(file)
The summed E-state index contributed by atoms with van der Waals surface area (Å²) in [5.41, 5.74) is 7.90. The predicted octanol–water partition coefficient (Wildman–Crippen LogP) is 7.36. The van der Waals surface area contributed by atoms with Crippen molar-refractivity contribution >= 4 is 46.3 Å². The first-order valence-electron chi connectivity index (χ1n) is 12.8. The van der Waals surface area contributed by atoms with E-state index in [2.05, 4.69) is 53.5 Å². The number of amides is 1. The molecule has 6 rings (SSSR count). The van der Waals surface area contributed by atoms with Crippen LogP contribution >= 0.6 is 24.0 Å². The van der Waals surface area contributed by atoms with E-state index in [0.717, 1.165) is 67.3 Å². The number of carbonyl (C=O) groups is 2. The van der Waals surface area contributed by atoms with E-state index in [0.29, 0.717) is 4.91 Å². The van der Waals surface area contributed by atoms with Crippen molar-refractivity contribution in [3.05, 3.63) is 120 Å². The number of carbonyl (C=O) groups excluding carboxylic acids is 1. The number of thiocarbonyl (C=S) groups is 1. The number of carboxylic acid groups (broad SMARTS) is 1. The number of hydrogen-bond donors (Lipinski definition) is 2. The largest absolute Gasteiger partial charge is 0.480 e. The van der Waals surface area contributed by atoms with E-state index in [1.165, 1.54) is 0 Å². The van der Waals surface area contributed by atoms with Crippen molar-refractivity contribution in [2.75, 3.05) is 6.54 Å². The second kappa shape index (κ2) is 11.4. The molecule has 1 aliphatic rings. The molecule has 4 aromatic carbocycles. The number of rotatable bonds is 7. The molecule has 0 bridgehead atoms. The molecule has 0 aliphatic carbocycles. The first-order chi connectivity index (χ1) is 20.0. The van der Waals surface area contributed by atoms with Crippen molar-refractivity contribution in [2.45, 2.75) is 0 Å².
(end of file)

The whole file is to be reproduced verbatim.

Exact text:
The summed E-state index contributed by atoms with van der Waals surface area (Å²) in [5.41, 5.74) is 7.90. The predicted octanol–water partition coefficient (Wildman–Crippen LogP) is 7.36. The van der Waals surface area contributed by atoms with Crippen molar-refractivity contribution >= 4 is 46.3 Å². The first-order valence-electron chi connectivity index (χ1n) is 12.8. The van der Waals surface area contributed by atoms with E-state index in [2.05, 4.69) is 53.5 Å². The number of amides is 1. The molecule has 6 rings (SSSR count). The van der Waals surface area contributed by atoms with Crippen LogP contribution >= 0.6 is 24.0 Å². The van der Waals surface area contributed by atoms with E-state index in [0.717, 1.165) is 67.3 Å². The number of carbonyl (C=O) groups is 2. The van der Waals surface area contributed by atoms with E-state index in [0.29, 0.717) is 4.91 Å². The van der Waals surface area contributed by atoms with Crippen molar-refractivity contribution in [3.05, 3.63) is 120 Å². The number of carbonyl (C=O) groups excluding carboxylic acids is 1. The number of thiocarbonyl (C=S) groups is 1. The number of carboxylic acid groups (broad SMARTS) is 1. The number of hydrogen-bond donors (Lipinski definition) is 2. The largest absolute Gasteiger partial charge is 0.480 e. The van der Waals surface area contributed by atoms with E-state index in [1.165, 1.54) is 0 Å². The van der Waals surface area contributed by atoms with Crippen molar-refractivity contribution in [2.75, 3.05) is 6.54 Å². The second kappa shape index (κ2) is 11.4. The molecule has 1 aliphatic rings. The molecule has 4 aromatic carbocycles. The number of rotatable bonds is 7. The molecule has 0 bridgehead atoms. The molecule has 0 aliphatic carbocycles. The first-order chi connectivity index (χ1) is 20.0. The van der Waals surface area contributed by atoms with Crippen molar-refractivity contribution in [2.45, 2.75) is 0 Å².